I had the opportunity to deliver letters on capitol hill to several senators offices…including John McCain and other high up senators. It was fun, but walking around in the senate office building for 3 hours took a toll on my feet. The 95 degree heat outside was not much help…I have given up hope of arriving somewhere and not breaking a sweat.
I have enjoyed the memorial day weekend in DC very much and have gotten to see a lot of neat things. I went to the Vietnam Memorial Wall on saturday and witnessed thousands of bikers and veterans making their yearly “run to the wall.” I have always loved motorcycles so I enjoyed that aspect, but also paying my respects with some very interesting and unique people (unique in a good connotation). I saw a man who should have been in ZZ Top…his name was dollar or something, but he had patches from Sturgis every year since 1993 and had been apart of the wall run since the early 90′s as well. My experience at the wall on saturday was very reverent in nature…it was a lot to take in. Seeing several elderly men bend down, crying, and touch the names of their fallen brothers was truly a unique and thought-provoking experience.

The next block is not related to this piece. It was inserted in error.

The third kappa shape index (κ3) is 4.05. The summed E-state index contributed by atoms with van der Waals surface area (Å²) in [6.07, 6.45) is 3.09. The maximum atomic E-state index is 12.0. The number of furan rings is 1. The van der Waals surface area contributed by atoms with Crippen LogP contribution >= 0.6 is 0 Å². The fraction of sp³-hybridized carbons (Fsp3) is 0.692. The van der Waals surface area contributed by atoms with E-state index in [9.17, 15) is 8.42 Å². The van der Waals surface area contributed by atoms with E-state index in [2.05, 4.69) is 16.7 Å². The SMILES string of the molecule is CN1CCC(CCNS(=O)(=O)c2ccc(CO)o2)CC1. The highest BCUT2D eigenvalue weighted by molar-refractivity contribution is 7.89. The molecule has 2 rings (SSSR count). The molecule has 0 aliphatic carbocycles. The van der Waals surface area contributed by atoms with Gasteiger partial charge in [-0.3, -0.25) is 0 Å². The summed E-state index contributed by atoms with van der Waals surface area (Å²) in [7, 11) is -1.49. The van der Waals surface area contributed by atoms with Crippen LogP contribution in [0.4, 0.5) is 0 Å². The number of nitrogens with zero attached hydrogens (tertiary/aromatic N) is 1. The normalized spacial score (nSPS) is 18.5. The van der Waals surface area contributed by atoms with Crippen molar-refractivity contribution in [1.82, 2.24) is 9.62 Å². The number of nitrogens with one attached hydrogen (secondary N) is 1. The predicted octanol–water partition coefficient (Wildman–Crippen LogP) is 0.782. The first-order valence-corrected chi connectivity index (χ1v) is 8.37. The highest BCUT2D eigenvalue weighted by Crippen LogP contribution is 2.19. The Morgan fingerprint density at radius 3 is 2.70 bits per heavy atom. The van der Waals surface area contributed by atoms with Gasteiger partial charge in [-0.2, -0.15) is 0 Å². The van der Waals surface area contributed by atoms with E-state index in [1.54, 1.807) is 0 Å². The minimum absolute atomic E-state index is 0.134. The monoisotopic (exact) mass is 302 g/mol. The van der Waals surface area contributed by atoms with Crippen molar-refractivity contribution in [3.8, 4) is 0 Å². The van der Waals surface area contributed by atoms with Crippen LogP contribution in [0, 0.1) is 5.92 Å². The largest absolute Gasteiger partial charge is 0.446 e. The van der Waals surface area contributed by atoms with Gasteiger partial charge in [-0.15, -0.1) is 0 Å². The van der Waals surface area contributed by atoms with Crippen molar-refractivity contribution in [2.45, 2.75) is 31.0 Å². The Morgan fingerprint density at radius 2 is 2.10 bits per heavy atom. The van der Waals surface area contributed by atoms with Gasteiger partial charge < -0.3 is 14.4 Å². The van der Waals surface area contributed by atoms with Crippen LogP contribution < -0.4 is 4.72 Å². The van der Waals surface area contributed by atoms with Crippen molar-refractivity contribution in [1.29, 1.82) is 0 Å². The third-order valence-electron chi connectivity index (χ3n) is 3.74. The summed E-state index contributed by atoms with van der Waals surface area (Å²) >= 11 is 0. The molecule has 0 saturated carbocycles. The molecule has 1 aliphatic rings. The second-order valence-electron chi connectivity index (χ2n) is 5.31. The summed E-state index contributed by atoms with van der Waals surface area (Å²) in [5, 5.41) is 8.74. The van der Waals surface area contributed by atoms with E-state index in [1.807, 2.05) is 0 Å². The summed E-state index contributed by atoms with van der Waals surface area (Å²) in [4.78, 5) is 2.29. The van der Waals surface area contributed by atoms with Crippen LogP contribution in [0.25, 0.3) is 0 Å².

On Sunday night I went to the Memorial Day weekend concert and was very pleased to learn that BB King would be performing. The 85-year-old blue legend was in great spirits and put on a good show despite him sitting down the entire time.
Monday I thought I would go to Arlington cemetery and see the graves with all the flags on them and walk around a bit. When I got there I walked around some and then was instructed to stay where I was at near the entrance of the cemetery because the presidential motorcade was getting ready to leave. I was very upset with myself that I did not know or realize that Obama had been speaking at Arlington only an hour before…Oh well. I did get to catch a glimpse of Barack and Michelle as they were leaving…so the day was not a complete loss.
Till next time…